Kerri boycotts AVP Chicago, says rules changes “utterly disrespectful to the game itself”

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Kerri Walsh Jennings isn't this happy with the AVP today/FIVB Photo

By Phil Collin and Lee Feinswog

They’re called the “Chicago Rules,” but two new changes starting with the AVP Championships in Chicago have become a public-relations disaster for the organizers after the sport’s brightest star said she will have none of it.

That ace that hits the tape and trickles over for a point? Gone.

At match point and needing only a sideout to advance? History.

And that doesn’t sit well with Kerri Walsh Jennings, not only greatest player beach volleyball has ever known, but the face of the sport internationally.

Wednesday, she announced through a statement on her Facebook page that neither she nor husband Casey Jennings would play in Chicago.

“The short reason is because there is a major disconnect between AVP ownership & the players and it affects the legitimacy and integrity of our sport,” Walsh Jennings wrote.

“I want to take this chance to explain myself and to share my perspective, because it is A VERY BIG DEAL for me to choose to miss an event.

“Basically, the AVP has decided to use the event in Chicago as a “TEST” event for two new rules they want to try out.”

After listing the above rules, she continued.

“Now, I am not a fan of either of the rule changes, but that is not why I am sitting out. I am BOYCOTTING because of the fact that the AVP ownership decided to change the rules of the game WITHOUT honestly or meaningfully discussing it with the Player Committee or the athletes on tour.

“This has never happened since I started playing this game 15 years ago (for good reason), and it’s crazy to me that the AVP would choose their “Championships” to test out some new rules. I wonder how the MLB athletes would respond to the rules of their game being changed for the World Series. This is obviously not a fair comparison, but you get my point! It doesn’t make sense.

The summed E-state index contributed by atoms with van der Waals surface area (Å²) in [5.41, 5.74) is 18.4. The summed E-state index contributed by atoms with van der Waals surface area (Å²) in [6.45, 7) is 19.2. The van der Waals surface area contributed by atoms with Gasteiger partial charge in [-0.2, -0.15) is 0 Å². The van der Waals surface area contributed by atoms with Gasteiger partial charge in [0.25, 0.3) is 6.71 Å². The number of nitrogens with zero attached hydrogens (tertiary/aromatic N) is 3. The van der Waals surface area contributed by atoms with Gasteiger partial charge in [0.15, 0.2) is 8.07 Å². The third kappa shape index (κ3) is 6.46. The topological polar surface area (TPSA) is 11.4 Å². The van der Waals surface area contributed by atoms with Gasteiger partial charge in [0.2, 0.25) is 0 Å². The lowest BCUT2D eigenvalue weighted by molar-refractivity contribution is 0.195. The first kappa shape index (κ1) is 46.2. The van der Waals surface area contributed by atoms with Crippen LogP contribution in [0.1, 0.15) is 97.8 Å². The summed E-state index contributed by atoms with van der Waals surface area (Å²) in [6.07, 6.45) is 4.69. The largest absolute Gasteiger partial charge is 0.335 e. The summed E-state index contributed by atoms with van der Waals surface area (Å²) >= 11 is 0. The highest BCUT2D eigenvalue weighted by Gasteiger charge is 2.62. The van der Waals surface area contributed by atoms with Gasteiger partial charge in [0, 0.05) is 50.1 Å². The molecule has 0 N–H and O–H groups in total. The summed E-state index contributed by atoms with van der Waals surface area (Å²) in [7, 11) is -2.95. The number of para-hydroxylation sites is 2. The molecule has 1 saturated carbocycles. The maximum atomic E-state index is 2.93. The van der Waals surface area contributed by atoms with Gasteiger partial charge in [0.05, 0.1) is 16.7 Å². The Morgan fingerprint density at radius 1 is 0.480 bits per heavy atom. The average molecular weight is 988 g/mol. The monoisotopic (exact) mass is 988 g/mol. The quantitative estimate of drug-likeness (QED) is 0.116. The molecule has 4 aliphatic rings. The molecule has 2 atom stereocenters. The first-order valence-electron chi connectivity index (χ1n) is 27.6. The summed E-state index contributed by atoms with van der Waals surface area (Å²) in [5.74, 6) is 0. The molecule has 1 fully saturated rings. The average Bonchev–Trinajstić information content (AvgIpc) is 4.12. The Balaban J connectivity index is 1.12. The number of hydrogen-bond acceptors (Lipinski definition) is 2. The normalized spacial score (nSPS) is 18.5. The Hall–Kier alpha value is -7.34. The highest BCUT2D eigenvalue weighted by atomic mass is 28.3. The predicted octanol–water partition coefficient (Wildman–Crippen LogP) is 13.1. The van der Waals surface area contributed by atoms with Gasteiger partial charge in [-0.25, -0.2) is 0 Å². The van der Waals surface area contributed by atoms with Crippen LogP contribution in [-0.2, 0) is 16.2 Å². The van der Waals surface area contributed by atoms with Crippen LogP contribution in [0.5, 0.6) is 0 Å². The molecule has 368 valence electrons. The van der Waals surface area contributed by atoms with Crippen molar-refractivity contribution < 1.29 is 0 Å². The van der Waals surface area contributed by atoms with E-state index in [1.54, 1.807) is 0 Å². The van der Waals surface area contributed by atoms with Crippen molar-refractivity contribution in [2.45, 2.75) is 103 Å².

“In my opinion, this is utterly disrespectful of each and every athlete who virtually pays to work for the sport we all love and it is utterly disrespectful to the game itself.”

On Thursday, Walsh Jennings posted again and said that she addressed the concerns in an email to the AVP she sent on July 23 before leaving for the Rio Olympics, where she and April Ross won the bronze medal. In a tournament that is ripe with new partnerships, Ross is playing with Kelly Reeves.

“To the fans who bought tickets and who are taking this extremely personal, I feel you, I hear you and I am sorry.” Walsh wrote Thursday. “You guys make my job so inspiring and fun. I am sorry to let you down for this weekend. I, too, am taking this thing very personally and am doing what I believe is right. I am thinking more broadly than just this weekend. This is not for me. This is for the sport.

Thank you guys for reading, engaging and for your words of support for myself and for beach volleyball. I appreciate all of it.”

The rules changes were inspired by AVP Managing Partner Donald Sun, who said that the new rules are permanent. That was before Walsh Jennings decided to go public and boycott.

First, the ace rule: If a serve hits the tape and falls to the sand on the opponent’s side of the net, a let serve will be called and the server gets one more shot to put the ball in play without it touching the net. A second net touch, even if the ball falls in, would be a fault.

The match-point rule kicks in when a team hits match point and the scoring freezes and reverts to sideout scoring, meaning the winning team will have to earn victory by scoring when serving, the way it was before rally scoring.

Not everyone is against it.

Brooke Sweat: “I think it’s going to be fun, more exciting
Brooke Sweat: “I think it’s going to be fun, more exciting”/Ed Chan, VBshots.com